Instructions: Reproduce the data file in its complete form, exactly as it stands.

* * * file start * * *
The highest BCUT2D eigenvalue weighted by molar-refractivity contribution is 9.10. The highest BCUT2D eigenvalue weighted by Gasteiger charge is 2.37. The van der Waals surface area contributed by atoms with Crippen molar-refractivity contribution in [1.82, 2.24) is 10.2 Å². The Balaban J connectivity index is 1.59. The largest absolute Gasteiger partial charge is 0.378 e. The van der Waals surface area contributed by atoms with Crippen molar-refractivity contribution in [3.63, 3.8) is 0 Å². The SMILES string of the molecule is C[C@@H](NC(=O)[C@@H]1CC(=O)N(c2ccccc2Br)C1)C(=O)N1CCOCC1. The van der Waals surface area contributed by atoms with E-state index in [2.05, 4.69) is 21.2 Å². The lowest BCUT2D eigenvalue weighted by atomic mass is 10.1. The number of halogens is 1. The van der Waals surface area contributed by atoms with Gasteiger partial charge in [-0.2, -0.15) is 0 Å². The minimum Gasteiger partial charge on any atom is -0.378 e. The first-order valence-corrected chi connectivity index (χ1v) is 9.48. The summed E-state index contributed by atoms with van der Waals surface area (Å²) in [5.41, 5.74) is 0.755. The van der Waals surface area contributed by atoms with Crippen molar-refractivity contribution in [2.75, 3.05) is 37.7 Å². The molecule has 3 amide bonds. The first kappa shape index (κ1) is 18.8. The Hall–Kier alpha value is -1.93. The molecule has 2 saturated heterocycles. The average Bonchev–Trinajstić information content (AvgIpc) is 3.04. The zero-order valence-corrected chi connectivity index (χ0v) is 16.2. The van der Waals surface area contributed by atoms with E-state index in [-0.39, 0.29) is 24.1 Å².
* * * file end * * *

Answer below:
The highest BCUT2D eigenvalue weighted by molar-refractivity contribution is 9.10. The highest BCUT2D eigenvalue weighted by Gasteiger charge is 2.37. The van der Waals surface area contributed by atoms with Crippen molar-refractivity contribution in [1.82, 2.24) is 10.2 Å². The Balaban J connectivity index is 1.59. The largest absolute Gasteiger partial charge is 0.378 e. The van der Waals surface area contributed by atoms with Crippen molar-refractivity contribution in [3.63, 3.8) is 0 Å². The SMILES string of the molecule is C[C@@H](NC(=O)[C@@H]1CC(=O)N(c2ccccc2Br)C1)C(=O)N1CCOCC1. The van der Waals surface area contributed by atoms with E-state index in [2.05, 4.69) is 21.2 Å². The lowest BCUT2D eigenvalue weighted by atomic mass is 10.1. The number of halogens is 1. The van der Waals surface area contributed by atoms with Gasteiger partial charge in [-0.2, -0.15) is 0 Å². The minimum Gasteiger partial charge on any atom is -0.378 e. The first-order valence-corrected chi connectivity index (χ1v) is 9.48. The summed E-state index contributed by atoms with van der Waals surface area (Å²) in [5.41, 5.74) is 0.755. The van der Waals surface area contributed by atoms with Crippen molar-refractivity contribution in [2.75, 3.05) is 37.7 Å². The molecule has 3 amide bonds. The first kappa shape index (κ1) is 18.8. The Hall–Kier alpha value is -1.93. The molecule has 2 saturated heterocycles. The average Bonchev–Trinajstić information content (AvgIpc) is 3.04. The zero-order valence-corrected chi connectivity index (χ0v) is 16.2. The van der Waals surface area contributed by atoms with E-state index in [-0.39, 0.29) is 24.1 Å².